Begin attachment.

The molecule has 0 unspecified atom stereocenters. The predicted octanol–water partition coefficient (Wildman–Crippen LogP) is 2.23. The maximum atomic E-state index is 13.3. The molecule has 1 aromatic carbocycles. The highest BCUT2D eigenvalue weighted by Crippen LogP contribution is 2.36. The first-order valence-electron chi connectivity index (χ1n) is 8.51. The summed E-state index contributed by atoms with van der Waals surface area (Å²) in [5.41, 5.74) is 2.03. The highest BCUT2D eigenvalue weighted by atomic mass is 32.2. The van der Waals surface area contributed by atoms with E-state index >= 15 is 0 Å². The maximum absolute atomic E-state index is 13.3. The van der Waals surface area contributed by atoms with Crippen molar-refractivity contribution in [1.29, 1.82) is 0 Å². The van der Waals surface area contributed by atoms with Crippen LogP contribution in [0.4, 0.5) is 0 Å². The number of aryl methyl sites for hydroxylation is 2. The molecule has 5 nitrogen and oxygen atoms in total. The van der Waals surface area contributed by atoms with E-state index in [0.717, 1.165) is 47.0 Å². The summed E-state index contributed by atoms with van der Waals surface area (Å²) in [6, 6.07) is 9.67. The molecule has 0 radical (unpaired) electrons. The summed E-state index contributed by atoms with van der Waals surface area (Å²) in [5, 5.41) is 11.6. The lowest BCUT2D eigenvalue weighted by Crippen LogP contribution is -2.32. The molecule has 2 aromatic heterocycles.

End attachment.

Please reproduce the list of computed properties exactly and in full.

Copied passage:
The molecule has 0 unspecified atom stereocenters. The predicted octanol–water partition coefficient (Wildman–Crippen LogP) is 2.23. The maximum atomic E-state index is 13.3. The molecule has 1 aromatic carbocycles. The highest BCUT2D eigenvalue weighted by Crippen LogP contribution is 2.36. The first-order valence-electron chi connectivity index (χ1n) is 8.51. The summed E-state index contributed by atoms with van der Waals surface area (Å²) in [5.41, 5.74) is 2.03. The highest BCUT2D eigenvalue weighted by atomic mass is 32.2. The van der Waals surface area contributed by atoms with E-state index >= 15 is 0 Å². The maximum absolute atomic E-state index is 13.3. The van der Waals surface area contributed by atoms with Crippen molar-refractivity contribution in [1.29, 1.82) is 0 Å². The van der Waals surface area contributed by atoms with Crippen LogP contribution in [0.4, 0.5) is 0 Å². The number of aryl methyl sites for hydroxylation is 2. The molecule has 5 nitrogen and oxygen atoms in total. The van der Waals surface area contributed by atoms with E-state index in [0.717, 1.165) is 47.0 Å². The summed E-state index contributed by atoms with van der Waals surface area (Å²) in [6, 6.07) is 9.67. The molecule has 0 radical (unpaired) electrons. The summed E-state index contributed by atoms with van der Waals surface area (Å²) in [5, 5.41) is 11.6. The lowest BCUT2D eigenvalue weighted by Crippen LogP contribution is -2.32. The molecule has 2 aromatic heterocycles.